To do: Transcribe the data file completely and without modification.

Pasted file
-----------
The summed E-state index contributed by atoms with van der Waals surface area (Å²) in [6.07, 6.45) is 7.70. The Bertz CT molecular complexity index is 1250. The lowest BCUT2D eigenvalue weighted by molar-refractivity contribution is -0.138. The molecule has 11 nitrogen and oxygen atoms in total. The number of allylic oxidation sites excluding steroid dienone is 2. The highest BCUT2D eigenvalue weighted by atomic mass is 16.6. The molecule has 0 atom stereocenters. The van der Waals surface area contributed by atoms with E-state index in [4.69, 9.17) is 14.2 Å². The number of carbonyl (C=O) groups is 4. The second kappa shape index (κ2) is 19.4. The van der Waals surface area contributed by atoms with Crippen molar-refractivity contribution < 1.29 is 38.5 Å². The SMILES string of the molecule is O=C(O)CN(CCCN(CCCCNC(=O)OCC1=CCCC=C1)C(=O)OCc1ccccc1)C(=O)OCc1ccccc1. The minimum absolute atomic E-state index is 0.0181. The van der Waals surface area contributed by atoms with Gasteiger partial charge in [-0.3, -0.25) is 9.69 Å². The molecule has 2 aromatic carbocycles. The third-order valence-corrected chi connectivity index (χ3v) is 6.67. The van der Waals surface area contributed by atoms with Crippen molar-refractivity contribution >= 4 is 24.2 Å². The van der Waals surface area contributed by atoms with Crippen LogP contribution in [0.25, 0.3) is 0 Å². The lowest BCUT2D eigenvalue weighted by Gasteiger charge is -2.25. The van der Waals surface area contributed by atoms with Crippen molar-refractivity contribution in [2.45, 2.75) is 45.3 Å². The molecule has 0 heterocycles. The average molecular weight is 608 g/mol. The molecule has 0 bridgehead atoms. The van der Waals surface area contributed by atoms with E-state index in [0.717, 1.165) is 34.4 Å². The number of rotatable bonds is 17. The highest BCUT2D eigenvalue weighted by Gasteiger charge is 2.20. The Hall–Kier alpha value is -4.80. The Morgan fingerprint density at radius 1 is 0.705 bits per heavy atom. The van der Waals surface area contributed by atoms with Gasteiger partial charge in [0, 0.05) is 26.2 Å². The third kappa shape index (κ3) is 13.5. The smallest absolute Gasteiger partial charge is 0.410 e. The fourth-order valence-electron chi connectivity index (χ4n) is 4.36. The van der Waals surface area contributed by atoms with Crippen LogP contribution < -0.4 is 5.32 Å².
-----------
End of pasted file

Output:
The summed E-state index contributed by atoms with van der Waals surface area (Å²) in [6.07, 6.45) is 7.70. The Bertz CT molecular complexity index is 1250. The lowest BCUT2D eigenvalue weighted by molar-refractivity contribution is -0.138. The molecule has 11 nitrogen and oxygen atoms in total. The number of allylic oxidation sites excluding steroid dienone is 2. The highest BCUT2D eigenvalue weighted by atomic mass is 16.6. The molecule has 0 atom stereocenters. The van der Waals surface area contributed by atoms with E-state index in [4.69, 9.17) is 14.2 Å². The number of carbonyl (C=O) groups is 4. The second kappa shape index (κ2) is 19.4. The van der Waals surface area contributed by atoms with Crippen molar-refractivity contribution < 1.29 is 38.5 Å². The SMILES string of the molecule is O=C(O)CN(CCCN(CCCCNC(=O)OCC1=CCCC=C1)C(=O)OCc1ccccc1)C(=O)OCc1ccccc1. The minimum absolute atomic E-state index is 0.0181. The van der Waals surface area contributed by atoms with Gasteiger partial charge in [-0.3, -0.25) is 9.69 Å². The molecule has 2 aromatic carbocycles. The third-order valence-corrected chi connectivity index (χ3v) is 6.67. The van der Waals surface area contributed by atoms with Crippen molar-refractivity contribution >= 4 is 24.2 Å². The van der Waals surface area contributed by atoms with Crippen LogP contribution in [0.25, 0.3) is 0 Å². The lowest BCUT2D eigenvalue weighted by Gasteiger charge is -2.25. The van der Waals surface area contributed by atoms with Crippen molar-refractivity contribution in [2.45, 2.75) is 45.3 Å². The molecule has 0 heterocycles. The average molecular weight is 608 g/mol. The molecule has 0 bridgehead atoms. The van der Waals surface area contributed by atoms with E-state index in [0.717, 1.165) is 34.4 Å². The number of rotatable bonds is 17. The highest BCUT2D eigenvalue weighted by Gasteiger charge is 2.20. The Hall–Kier alpha value is -4.80. The Morgan fingerprint density at radius 1 is 0.705 bits per heavy atom. The van der Waals surface area contributed by atoms with Gasteiger partial charge in [0, 0.05) is 26.2 Å². The third kappa shape index (κ3) is 13.5. The smallest absolute Gasteiger partial charge is 0.410 e. The fourth-order valence-electron chi connectivity index (χ4n) is 4.36. The van der Waals surface area contributed by atoms with Crippen LogP contribution < -0.4 is 5.32 Å².